Alcoholics Anonymous should remain forever nonprofessional, but our service centers may employ special workers.

ALCOHOLICS ANONYMOUS will never have a professional class. We have gained some understanding of the ancient words, “Freely ye have received, freely give.” We have discovered that at the point of professionalism, money and spirituality do not mix. Almost no recovery from alcoholism has ever been brought about by the world’s best professionals, whether medical or religious. We do not decry professionalism in other fields, but we accept the sober fact that it does not work for us. Every time we have tried to professionalize our Twelfth Step, the result has been exactly the same: our single purpose has always been defeated.

Alcoholics simply will not listen to a paid Twelfth Stepper. Almost from the beginning, we have been positive that face-to-face work with the alcoholic who suffers could be based only on the desire to help and be helped. When an AA talks for money, whether at a meeting or to a single newcomer, it can have a very bad effect on him too. The money motive compromises him and everything he says and does for his prospect. This has always been so obvious that only a very few AAs have ever worked the Twelfth Step for a fee.

Despite this certainty, it is nevertheless true that few subjects have been the cause of more contention within our fellowship than professionalism. Caretakers who swept floors, cooks who fried hamburgers, secretaries in offices, authors writing books; all these we have seen hotly assailed because they were, as their critics angrily remarked, “making money out of AA.” Ignoring the fact that these labors were not Twelfth Step jobs at all, the critics attacked as AA professionals these workers of ours who were often doing thankless tasks that no one else could or would do. Even greater furors were provoked when AA members began to run rest homes and farms for alcoholics, when some hired out to corporations as personnel men in charge of the alcoholic problem in industry, when some became nurses on alcoholic wards, when others entered the field of alcohol education. In all these instances, and more, it was claimed that AA knowledge and experience were being sold for money, hence these people too were professionals.

At last, however, a plain line of cleavage could be seen between professionalism and non-professionalism. When we had agreed that the Twelfth Step couldn’t be sold for money, we had been wise. But when we had declared that our fellowship couldn’t hire service workers nor could any AA member carry out our knowledge into other fields, we were taking the counsel of fear, fear which today has been largely dispelled in the light of experience.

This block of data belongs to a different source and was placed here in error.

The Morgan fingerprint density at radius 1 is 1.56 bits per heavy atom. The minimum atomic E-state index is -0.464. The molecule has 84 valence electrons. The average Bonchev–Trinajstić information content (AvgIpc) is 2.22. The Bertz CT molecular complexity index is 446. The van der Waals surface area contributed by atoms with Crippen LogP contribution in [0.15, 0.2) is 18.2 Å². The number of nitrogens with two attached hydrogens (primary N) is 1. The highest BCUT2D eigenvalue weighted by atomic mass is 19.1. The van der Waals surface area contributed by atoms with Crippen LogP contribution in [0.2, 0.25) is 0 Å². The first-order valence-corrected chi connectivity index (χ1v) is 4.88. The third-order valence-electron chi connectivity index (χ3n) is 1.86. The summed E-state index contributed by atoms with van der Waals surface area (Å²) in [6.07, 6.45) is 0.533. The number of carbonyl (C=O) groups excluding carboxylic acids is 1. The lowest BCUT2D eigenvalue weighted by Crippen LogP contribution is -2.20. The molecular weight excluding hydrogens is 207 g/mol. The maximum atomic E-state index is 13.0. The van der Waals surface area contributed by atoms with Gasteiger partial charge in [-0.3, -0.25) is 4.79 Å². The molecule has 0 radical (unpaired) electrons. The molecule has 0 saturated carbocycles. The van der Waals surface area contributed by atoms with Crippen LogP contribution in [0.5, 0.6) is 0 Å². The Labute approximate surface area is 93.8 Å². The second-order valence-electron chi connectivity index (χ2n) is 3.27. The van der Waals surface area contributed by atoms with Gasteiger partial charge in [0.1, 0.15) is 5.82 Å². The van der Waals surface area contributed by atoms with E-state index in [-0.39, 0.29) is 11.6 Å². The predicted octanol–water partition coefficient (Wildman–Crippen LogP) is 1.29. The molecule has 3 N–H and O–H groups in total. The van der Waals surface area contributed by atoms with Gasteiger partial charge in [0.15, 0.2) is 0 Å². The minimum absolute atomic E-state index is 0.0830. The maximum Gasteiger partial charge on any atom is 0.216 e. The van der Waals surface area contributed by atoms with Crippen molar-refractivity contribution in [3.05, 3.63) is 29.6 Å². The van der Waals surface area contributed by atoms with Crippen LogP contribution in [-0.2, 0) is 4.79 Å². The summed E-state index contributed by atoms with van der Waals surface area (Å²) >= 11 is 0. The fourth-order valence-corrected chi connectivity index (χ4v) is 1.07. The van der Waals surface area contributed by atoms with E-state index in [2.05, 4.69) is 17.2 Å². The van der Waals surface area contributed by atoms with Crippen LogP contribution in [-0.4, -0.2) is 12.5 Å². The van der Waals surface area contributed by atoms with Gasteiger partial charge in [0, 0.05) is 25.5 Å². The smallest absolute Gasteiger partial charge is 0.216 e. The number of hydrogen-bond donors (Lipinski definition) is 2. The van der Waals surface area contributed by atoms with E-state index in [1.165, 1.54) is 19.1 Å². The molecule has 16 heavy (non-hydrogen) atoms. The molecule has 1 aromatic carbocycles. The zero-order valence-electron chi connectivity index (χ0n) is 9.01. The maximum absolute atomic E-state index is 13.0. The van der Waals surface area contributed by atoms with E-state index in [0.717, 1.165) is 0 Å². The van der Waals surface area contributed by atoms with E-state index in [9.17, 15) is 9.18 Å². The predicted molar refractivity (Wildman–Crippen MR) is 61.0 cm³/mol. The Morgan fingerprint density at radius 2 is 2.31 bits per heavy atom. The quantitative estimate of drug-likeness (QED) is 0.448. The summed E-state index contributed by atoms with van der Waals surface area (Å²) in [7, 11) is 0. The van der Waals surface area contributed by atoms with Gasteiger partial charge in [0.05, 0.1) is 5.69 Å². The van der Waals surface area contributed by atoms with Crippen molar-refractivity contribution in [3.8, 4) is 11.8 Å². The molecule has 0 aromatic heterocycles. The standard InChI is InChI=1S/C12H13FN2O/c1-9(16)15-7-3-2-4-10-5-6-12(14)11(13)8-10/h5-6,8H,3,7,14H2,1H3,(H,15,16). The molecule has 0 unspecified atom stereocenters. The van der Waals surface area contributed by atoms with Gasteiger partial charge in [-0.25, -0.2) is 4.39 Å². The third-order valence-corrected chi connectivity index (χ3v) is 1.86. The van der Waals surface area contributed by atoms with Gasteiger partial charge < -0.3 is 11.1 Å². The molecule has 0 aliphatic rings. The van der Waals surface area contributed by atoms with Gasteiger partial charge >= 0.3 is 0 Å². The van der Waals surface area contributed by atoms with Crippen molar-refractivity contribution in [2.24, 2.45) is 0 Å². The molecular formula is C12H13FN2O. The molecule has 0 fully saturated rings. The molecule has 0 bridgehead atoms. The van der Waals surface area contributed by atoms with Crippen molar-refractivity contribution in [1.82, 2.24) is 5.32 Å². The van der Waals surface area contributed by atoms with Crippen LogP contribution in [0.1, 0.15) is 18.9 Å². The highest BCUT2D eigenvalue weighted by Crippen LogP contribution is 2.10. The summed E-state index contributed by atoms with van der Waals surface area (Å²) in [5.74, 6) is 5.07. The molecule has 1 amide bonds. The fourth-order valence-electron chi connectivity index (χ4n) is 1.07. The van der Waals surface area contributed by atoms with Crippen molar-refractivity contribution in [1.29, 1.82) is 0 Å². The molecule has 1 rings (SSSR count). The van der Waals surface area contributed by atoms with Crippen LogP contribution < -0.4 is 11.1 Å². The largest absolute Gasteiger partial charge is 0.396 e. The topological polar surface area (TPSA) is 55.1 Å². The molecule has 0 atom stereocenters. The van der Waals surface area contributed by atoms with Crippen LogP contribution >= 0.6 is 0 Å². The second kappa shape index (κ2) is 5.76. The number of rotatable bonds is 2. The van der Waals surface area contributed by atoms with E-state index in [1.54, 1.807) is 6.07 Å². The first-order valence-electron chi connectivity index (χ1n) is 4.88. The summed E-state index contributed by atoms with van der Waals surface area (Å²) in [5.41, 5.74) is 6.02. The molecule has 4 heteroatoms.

Take the case of the club janitor and cook. If a club is going to function, it has to be habitable and hospitable. We tried volunteers, who were quickly disenchanted with sweeping floors and brewing coffee seven days a week. They just didn’t show up. Even more important, an empty club couldn’t answer its telephone, but it was an open invitation to a drunk on a binge who possessed a spare key. So somebody had to look after the place full time. If we hired an alcoholic he’d only receive what we’d have to pay a non-alcoholic for the same job. The job was not to do Twelfth Step work, it was to make Twelfth Step work possible. It was a service proposition, pure and simple.

Neither could AA itself function without full-time workers. At the Foundation and Intergroup offices we couldn’t employ non-alcoholics as secretaries; we had to have people who knew the AA pitch. But the minute we hired them, the ultra-conservative and fearful ones shrilled “Professionalism!” At one period, the status of these faithful servants was almost unbearable. They weren’t asked to speak at AA meetings because they were “making money out of AA.” At times they were actually shunned by fellow members. Even the charitably disposed described them as “a necessary evil.” Committees took full advantage of this attitude to depress their salaries. They could regain some measure of virtue, it was thought, if they worked for AA real cheap. These notions persisted for years. Then we saw that if a hardworking secretary answered the phone dozens of times a day, listened to twenty wailing wives, arranged hospitalization and got sponsorship for ten newcomers, and was gently diplomatic with the irate drunk who complained about the job she was doing and how she was overpaid, then such a person could surely not be called a professional AA. She was not professionalizing the Twelfth Step; she was just making it possible. She was helping to give the man coming in the door the break he ought to have. Volunteer committeemen and assistants could be of great help, but they could not be expected to carry this load day in and day out.